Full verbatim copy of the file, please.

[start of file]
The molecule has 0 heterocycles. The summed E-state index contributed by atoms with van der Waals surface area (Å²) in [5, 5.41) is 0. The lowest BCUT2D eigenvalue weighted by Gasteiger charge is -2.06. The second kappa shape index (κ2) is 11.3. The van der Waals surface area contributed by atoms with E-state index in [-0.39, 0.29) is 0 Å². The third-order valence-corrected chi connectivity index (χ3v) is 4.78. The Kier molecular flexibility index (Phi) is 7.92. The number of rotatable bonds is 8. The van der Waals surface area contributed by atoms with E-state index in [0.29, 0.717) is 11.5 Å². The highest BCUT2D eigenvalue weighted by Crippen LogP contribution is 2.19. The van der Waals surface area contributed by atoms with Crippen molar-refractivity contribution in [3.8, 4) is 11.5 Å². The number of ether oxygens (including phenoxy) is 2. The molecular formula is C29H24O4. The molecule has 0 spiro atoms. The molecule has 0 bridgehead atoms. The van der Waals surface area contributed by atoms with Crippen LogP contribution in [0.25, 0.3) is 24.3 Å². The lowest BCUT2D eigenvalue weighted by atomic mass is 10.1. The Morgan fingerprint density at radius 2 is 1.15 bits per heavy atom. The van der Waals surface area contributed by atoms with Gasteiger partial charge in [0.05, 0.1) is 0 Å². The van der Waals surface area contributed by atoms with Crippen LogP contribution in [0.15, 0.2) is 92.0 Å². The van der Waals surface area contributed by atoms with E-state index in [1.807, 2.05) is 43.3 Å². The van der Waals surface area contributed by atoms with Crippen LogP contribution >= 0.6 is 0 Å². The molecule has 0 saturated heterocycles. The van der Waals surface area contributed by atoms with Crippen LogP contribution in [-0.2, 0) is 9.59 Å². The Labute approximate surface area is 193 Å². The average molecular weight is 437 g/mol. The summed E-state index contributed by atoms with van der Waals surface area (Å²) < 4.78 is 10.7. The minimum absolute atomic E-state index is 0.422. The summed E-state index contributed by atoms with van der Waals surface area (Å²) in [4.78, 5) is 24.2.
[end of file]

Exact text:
The molecule has 0 heterocycles. The summed E-state index contributed by atoms with van der Waals surface area (Å²) in [5, 5.41) is 0. The lowest BCUT2D eigenvalue weighted by Gasteiger charge is -2.06. The second kappa shape index (κ2) is 11.3. The van der Waals surface area contributed by atoms with E-state index in [-0.39, 0.29) is 0 Å². The third-order valence-corrected chi connectivity index (χ3v) is 4.78. The Kier molecular flexibility index (Phi) is 7.92. The number of rotatable bonds is 8. The van der Waals surface area contributed by atoms with E-state index in [0.29, 0.717) is 11.5 Å². The highest BCUT2D eigenvalue weighted by Crippen LogP contribution is 2.19. The van der Waals surface area contributed by atoms with Crippen molar-refractivity contribution in [3.8, 4) is 11.5 Å². The number of ether oxygens (including phenoxy) is 2. The molecular formula is C29H24O4. The molecule has 0 spiro atoms. The molecule has 0 bridgehead atoms. The van der Waals surface area contributed by atoms with Crippen LogP contribution in [0.25, 0.3) is 24.3 Å². The lowest BCUT2D eigenvalue weighted by atomic mass is 10.1. The Morgan fingerprint density at radius 2 is 1.15 bits per heavy atom. The van der Waals surface area contributed by atoms with Gasteiger partial charge in [0.05, 0.1) is 0 Å². The van der Waals surface area contributed by atoms with Crippen LogP contribution in [0.15, 0.2) is 92.0 Å². The van der Waals surface area contributed by atoms with E-state index in [1.807, 2.05) is 43.3 Å². The van der Waals surface area contributed by atoms with Crippen LogP contribution >= 0.6 is 0 Å². The molecule has 0 saturated heterocycles. The van der Waals surface area contributed by atoms with Crippen LogP contribution in [-0.2, 0) is 9.59 Å². The Labute approximate surface area is 193 Å². The average molecular weight is 437 g/mol. The summed E-state index contributed by atoms with van der Waals surface area (Å²) < 4.78 is 10.7. The minimum absolute atomic E-state index is 0.422. The summed E-state index contributed by atoms with van der Waals surface area (Å²) in [4.78, 5) is 24.2.